Pointing to an alarming rise in the number of U.S. youths who use a waterpipe, or hookah, to smoke tobacco, Ramzi Salloum, Ph.D., and two Florida-based public health researchers, are calling for more research to support recent government efforts to regulate the tobacco use method.
Salloum, faculty member in the Institute for Child Health Policy and assistant professor in the Department of Health Outcomes & Policy at UF, was lead author of a commentary, “Toward a Regulatory Framework for the Waterpipe,” published online ahead of print in the August 23 issue of the American Journal of Public Health. His co-authors included Taghrid Asfar, M.D., in the department of public health sciences at the University of Miami Miller School of Medicine in Miami, and Wasim Maziak, M.D., Ph.D., professor and chair of the department of epidemiology at Florida International University’s Robert Stempel College of Public Health and Social Work in Miami.
Citing figures from the National Youth Tobacco Survey, the authors point out that the rate of high school-aged hookah smokers has nearly doubled during the past few years, from 4.1 percent in 2011 to 9.4 percent in 2014.
“If this trend continues, waterpipe smoking could potentially reverse the substantial declines seen in the rate of cigarette smoking among teens in the past two decades,” said Salloum, a health economist who specializes in cancer prevention and tobacco control.
In their commentary, Salloum and his co-authors say a lack of government regulation of the waterpipe is likely to be a factor contributing to the rising number of youths who use it.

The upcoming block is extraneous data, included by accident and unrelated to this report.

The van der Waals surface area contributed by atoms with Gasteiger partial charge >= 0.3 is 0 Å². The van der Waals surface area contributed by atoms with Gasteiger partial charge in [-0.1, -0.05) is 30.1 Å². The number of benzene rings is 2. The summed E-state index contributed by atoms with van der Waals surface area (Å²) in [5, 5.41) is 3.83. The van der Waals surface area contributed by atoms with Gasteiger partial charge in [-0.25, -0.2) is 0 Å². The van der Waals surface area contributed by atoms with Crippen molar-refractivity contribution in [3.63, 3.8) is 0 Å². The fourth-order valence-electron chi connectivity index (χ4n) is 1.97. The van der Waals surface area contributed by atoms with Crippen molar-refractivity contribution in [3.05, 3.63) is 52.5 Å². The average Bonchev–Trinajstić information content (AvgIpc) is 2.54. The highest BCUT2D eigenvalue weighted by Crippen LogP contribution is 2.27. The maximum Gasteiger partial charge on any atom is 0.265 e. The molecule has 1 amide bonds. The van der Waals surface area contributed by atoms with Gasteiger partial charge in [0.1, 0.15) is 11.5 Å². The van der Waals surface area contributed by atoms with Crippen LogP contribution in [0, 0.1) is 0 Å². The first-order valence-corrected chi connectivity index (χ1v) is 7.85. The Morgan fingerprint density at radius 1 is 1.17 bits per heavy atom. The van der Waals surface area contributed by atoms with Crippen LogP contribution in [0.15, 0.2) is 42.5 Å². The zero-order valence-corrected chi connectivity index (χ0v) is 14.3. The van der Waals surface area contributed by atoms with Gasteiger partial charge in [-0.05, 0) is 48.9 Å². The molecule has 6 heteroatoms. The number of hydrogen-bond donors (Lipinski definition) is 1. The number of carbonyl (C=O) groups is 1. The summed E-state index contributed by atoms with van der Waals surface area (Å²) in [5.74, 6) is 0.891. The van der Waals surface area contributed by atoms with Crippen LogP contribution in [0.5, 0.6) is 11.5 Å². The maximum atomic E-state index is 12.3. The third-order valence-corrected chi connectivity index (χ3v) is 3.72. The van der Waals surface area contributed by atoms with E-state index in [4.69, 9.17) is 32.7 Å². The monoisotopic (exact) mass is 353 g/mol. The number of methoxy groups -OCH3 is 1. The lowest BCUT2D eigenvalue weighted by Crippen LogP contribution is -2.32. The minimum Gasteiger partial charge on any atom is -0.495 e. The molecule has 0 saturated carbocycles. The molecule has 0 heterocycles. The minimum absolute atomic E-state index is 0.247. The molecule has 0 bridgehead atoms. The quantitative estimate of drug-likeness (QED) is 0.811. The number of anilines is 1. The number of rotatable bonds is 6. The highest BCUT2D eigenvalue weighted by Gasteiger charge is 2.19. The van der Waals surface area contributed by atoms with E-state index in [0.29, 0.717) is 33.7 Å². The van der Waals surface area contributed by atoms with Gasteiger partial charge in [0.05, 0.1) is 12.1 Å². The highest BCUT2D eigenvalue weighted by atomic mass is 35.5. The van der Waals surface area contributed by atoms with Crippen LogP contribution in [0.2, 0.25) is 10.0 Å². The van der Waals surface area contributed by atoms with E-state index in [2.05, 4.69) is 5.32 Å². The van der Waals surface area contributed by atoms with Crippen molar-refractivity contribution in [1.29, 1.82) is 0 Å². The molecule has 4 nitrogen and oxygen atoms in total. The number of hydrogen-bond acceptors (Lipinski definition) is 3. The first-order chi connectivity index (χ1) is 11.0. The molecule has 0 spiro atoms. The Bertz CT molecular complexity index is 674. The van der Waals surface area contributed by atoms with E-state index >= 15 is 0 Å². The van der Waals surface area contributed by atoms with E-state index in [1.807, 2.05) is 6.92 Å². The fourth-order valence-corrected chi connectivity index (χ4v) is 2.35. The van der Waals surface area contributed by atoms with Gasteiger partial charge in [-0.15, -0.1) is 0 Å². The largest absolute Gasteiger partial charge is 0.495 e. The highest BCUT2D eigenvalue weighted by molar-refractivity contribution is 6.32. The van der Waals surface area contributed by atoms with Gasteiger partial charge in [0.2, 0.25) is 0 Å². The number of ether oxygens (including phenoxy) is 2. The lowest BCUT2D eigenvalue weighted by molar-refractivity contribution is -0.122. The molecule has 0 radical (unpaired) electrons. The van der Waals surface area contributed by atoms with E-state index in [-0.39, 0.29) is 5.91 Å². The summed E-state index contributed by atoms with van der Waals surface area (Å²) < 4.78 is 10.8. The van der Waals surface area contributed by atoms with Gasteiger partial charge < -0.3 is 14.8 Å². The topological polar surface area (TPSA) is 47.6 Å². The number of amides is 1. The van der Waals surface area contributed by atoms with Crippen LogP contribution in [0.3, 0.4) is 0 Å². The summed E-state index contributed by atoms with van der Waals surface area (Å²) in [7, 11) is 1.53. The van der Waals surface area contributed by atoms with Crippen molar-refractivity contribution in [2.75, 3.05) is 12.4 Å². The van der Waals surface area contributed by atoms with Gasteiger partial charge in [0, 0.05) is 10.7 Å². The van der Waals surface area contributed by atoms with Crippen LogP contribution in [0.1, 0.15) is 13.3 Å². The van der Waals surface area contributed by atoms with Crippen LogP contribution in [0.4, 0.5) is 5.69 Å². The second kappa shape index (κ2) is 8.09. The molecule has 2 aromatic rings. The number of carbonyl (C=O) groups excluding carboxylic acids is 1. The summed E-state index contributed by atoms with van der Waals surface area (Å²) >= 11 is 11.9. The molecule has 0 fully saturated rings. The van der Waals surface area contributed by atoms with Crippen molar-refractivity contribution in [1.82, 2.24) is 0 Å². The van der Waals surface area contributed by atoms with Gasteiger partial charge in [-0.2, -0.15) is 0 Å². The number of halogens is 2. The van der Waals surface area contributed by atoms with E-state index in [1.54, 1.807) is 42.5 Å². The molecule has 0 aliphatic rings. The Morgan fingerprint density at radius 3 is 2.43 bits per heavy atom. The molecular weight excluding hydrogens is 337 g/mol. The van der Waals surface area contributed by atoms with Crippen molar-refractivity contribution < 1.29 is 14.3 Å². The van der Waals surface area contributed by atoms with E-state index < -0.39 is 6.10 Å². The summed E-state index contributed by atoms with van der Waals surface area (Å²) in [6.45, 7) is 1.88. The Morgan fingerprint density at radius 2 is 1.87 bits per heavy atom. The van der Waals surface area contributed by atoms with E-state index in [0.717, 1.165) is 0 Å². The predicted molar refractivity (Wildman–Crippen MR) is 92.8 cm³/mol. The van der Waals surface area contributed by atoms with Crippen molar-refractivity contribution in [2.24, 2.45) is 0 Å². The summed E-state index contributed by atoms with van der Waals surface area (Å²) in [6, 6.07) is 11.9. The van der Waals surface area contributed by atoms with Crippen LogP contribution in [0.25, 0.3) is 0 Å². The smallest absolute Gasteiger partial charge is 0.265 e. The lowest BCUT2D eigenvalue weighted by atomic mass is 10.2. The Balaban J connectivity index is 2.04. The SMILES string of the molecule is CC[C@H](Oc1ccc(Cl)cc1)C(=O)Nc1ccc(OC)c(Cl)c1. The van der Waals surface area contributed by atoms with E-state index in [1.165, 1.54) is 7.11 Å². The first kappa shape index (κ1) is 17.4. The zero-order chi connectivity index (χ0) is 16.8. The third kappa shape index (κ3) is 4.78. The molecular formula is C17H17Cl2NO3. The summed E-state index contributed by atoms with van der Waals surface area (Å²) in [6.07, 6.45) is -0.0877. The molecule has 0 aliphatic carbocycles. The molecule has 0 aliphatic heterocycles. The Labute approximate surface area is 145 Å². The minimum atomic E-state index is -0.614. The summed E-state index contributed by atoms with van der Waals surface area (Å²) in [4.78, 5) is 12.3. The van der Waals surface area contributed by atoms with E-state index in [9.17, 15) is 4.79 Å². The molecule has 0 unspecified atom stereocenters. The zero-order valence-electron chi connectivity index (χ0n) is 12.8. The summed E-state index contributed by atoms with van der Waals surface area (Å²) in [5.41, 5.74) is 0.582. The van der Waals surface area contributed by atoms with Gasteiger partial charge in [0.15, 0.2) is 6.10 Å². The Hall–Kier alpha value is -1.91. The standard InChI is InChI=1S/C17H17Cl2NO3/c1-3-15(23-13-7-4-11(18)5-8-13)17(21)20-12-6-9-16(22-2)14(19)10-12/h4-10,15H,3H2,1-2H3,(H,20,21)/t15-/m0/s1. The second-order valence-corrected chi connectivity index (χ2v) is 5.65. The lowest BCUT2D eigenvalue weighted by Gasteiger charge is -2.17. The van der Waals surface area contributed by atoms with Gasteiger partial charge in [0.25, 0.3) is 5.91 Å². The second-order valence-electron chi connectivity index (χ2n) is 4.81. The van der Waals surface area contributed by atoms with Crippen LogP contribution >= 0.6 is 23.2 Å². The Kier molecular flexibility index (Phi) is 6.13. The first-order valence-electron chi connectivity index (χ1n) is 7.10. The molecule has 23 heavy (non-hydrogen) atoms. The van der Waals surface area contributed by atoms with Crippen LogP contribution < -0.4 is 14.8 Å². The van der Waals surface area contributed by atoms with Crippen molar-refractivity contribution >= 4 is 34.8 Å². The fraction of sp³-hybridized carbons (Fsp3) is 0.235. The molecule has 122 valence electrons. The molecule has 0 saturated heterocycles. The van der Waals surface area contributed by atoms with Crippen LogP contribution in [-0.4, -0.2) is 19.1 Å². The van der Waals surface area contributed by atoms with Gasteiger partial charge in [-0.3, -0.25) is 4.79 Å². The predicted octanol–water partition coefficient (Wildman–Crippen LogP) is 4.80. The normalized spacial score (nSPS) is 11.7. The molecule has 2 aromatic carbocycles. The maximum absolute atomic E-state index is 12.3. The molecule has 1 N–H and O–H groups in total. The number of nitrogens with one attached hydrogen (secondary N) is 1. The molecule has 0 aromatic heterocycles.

Although federal law prohibits the sale of tobacco products to minors in all 50 states, waterpipe products are largely unregulated, Salloum said. Because waterpipes are comprised of a number of components, including tobacco, charcoal, and the waterpipe itself, regulating them is more complicated than regulating other tobacco products.
Moreover, Salloum and his co-authors point out that waterpipe use is typically associated with a particular setting—waterpipe cafés or hookah lounges. To complicate matters, hookah lounges are exempt from clean indoor air laws in many jurisdictions.
However, the government now appears poised to take on an increasingly regulatory role. The federal Family Smoking Prevention and Tobacco Control Act extended the authority of the U.S. Food and Drug Administration (FDA) to include regulation of waterpipe products in 2009. Earlier this year, the FDA finalized a rule extending its authority over waterpipe products.
In the commentary, Salloum and his co-authors call for more research to provide the evidence needed to back these regulatory efforts and to clear up a number of misconceptions that people have about waterpipe smoking.
For example, many people mistakenly believe that smoking tobacco through a waterpipe is safer than cigarettes because the smoke passes through water before the smoker inhales it.
However, the researchers write, “A growing body of evidence suggests that waterpipe smoking can lead to dependence and many of the known smoking-related diseases, including cancer, cardiovascular disease, and adverse pregnancy outcomes.”
“The dramatic rise in waterpipe smoking among young people in the United States is a threat to public health,” Salloum said. He hopes the AJPH commentary will stimulate further research and the development of effective regulations to help curb increased waterpipe use in the United States.